Descriptors and Actions.
The number of players involved in character generation determines
the number of each and the players define the specific descriptors and
actions during character generation.
fit in the blank of one of the following phrases: “World’s Greatest
________” or “World’s _____est Person”.
Descriptors should not overlap, though it is up to the playing
group to determine what overlaps for their game and how much overlap is
player chooses one Descriptor for the group. This Descriptor is the player’s character’s defining
trait. That Descriptor is assigned
the number of dice in front of the character. (Did you remember to distribute the 25 dice prior to
starting character generation?)
All other descriptors must be assigned fewer dice and all other
player characters must have fewer dice in this Descriptor than the
character of the player who choose the Descriptor.
every player has chosen a Descriptor and Action and the group has agreed
to all Descriptors and Actions, players assign dice values to Descriptors
and Actions other than their defining descriptor and primary. Every player has a total of 20 dice to
assign to their remaining Descriptors and Actions. Descriptors and Actions may be assigned
0 dice. Note that if an action is
attempted for which a character has 0 dice in the appropriate Descriptor
and 0 dice in the appropriate Action, then the action cannot be attempted
and/or automatically fails. Normal
human dice range for Descriptors and Actions is 1 (below average) to 3
the process is repeated for Actions.
Working in reverse order that the Descriptors were choose, each
player chooses an Action which they are best with when using their primary
Descriptor. Actions should be as
general as the playing group feels comfortable with. This action is that player’s
character’s primary action and is assigned the number of dice in front of
the player. (What do you mean you
haven’t distributed the dice yet?!?)
should note down interesting bits about their character such as, what do
they look like, how they combine various Descriptor and Action choices in
unique ways, and their personality and history.
Making Up The Bad Guys and Other Non-Player Characters:
Guys and Other NPCs use the same character sheets developed for the PCs.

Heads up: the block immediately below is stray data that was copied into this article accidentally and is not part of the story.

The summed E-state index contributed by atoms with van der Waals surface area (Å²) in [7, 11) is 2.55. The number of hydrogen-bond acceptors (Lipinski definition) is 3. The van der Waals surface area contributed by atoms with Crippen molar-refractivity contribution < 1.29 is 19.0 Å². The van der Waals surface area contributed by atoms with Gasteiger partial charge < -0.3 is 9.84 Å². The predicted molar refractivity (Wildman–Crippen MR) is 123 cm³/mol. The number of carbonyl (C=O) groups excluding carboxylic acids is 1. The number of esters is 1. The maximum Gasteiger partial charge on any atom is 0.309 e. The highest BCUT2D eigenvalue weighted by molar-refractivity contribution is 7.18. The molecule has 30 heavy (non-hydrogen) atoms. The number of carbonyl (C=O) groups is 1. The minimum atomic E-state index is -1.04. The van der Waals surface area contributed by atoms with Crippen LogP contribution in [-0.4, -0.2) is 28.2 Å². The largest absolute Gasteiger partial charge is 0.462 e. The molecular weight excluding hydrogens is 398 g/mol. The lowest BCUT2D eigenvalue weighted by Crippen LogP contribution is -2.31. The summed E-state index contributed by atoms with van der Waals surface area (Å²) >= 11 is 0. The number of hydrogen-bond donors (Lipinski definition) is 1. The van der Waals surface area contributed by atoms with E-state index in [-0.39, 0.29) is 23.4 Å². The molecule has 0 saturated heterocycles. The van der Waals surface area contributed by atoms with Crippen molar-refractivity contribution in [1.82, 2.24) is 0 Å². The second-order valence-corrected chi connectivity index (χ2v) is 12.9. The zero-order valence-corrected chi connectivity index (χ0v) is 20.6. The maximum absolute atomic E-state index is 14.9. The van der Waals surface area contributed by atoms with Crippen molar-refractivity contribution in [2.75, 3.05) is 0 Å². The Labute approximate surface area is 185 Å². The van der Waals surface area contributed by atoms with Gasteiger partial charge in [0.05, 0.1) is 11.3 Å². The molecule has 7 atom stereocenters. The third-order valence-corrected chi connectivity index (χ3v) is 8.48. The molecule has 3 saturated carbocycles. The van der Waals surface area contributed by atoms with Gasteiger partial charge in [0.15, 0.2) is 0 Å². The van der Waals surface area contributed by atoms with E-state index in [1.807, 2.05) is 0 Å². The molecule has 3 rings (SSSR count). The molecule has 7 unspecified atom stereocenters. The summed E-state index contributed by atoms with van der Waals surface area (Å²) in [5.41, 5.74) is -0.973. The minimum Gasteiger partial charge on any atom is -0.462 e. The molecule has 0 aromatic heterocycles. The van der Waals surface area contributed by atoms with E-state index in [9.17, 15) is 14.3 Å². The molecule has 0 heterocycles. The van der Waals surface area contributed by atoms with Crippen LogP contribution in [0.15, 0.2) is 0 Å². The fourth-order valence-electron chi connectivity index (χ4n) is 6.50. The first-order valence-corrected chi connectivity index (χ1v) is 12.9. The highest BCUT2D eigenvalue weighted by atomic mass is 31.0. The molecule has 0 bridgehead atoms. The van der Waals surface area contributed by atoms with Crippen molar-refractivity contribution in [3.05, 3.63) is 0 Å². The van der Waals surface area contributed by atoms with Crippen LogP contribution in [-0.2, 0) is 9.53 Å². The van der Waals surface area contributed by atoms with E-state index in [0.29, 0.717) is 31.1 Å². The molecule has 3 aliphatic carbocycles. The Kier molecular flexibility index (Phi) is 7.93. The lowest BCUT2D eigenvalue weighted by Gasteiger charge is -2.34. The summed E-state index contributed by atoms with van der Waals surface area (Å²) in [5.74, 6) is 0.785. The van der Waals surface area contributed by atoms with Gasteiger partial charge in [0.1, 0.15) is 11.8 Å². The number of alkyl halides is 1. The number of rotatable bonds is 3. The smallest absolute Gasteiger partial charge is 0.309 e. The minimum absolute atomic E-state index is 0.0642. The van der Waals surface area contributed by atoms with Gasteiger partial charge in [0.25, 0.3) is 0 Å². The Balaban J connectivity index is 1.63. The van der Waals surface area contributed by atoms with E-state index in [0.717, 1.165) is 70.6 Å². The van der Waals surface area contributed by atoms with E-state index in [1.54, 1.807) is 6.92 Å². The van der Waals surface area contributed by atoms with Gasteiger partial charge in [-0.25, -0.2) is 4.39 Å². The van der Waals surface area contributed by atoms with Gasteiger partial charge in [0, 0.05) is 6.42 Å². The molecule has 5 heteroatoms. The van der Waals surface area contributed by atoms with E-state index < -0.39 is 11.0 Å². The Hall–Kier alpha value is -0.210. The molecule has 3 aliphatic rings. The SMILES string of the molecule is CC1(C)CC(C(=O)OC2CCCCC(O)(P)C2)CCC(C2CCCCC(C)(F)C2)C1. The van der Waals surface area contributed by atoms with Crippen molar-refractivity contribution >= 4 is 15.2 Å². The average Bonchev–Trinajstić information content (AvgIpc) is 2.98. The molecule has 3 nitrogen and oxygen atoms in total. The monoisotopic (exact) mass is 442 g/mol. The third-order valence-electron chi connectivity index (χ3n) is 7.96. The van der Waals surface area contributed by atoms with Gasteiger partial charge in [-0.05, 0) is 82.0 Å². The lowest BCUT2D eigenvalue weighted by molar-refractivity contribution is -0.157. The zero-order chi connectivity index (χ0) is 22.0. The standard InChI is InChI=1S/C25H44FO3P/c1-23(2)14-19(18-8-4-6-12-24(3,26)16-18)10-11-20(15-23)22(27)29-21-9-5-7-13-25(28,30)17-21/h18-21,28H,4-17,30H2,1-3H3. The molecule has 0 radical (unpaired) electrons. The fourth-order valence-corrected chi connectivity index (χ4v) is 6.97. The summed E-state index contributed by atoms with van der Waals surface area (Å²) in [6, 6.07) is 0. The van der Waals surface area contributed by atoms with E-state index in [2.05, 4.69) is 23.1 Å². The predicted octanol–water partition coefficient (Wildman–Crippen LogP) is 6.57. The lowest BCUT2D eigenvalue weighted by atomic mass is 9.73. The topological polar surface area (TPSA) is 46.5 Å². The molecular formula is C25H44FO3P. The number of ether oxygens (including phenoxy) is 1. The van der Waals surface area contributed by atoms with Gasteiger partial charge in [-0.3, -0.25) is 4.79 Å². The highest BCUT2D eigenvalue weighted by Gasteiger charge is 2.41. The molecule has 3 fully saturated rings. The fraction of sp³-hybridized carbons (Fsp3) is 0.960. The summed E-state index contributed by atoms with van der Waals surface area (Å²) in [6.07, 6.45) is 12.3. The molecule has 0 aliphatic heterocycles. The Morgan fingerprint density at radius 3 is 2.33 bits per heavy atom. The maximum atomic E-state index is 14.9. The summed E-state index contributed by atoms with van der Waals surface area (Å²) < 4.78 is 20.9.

Editor is responsible for assigning statistics to most characters, but it
is recommended that the playing group create the major nemeses.
playing group and Editor must agree whether the or not the PCs are
strictly the Best at what they do, or if they are one of the best. If they are strictly the best, nemesis
characters have two Descriptor and two Actions and one die fewer than the
PC maximum. If they are one of the
best, then nemesis characters are created as PCs, though they must
use the existing Descriptors and Actions.
Note that, either way, Nemesis characters can overlap with one
another in areas of expertise.
Adding (and Losing) Characters:
Levels of Play – City’s Finest, Nation’s Best, World’s
Greatest and Galactic Supreme:
Finest – 4 die pools, 6 players
Best – 5 die pools, 5 players
Greatest – 6 die pools, 4 players
Supreme – 8 die pools, 3 players
levels – Normal Heroes who have maximum die pool of three and appropriate
group size of 7-8 players. Normal
Folks who have maximum die pool of two and appropriate group size of 9-12
players. Wee Folk who have maximum
die pool of one and appropriate group size of 13-25 players. Two player gaming groups will have 12
die pools and one player gaming groups will have 25 die pools. Both of these are well suited to
extremely high-level play.
Character Improvement – Adding Actions or Descriptors:
Character Improvement – Improving Actions or Descriptors:
Radiation Accidents and Other Life Changing Events:
The Card Option:
Other Game Variations – Go N-Team Go!
Other Game Variations – Four Colors/Shades of Grey
Other Game Variations – Spirit Hunters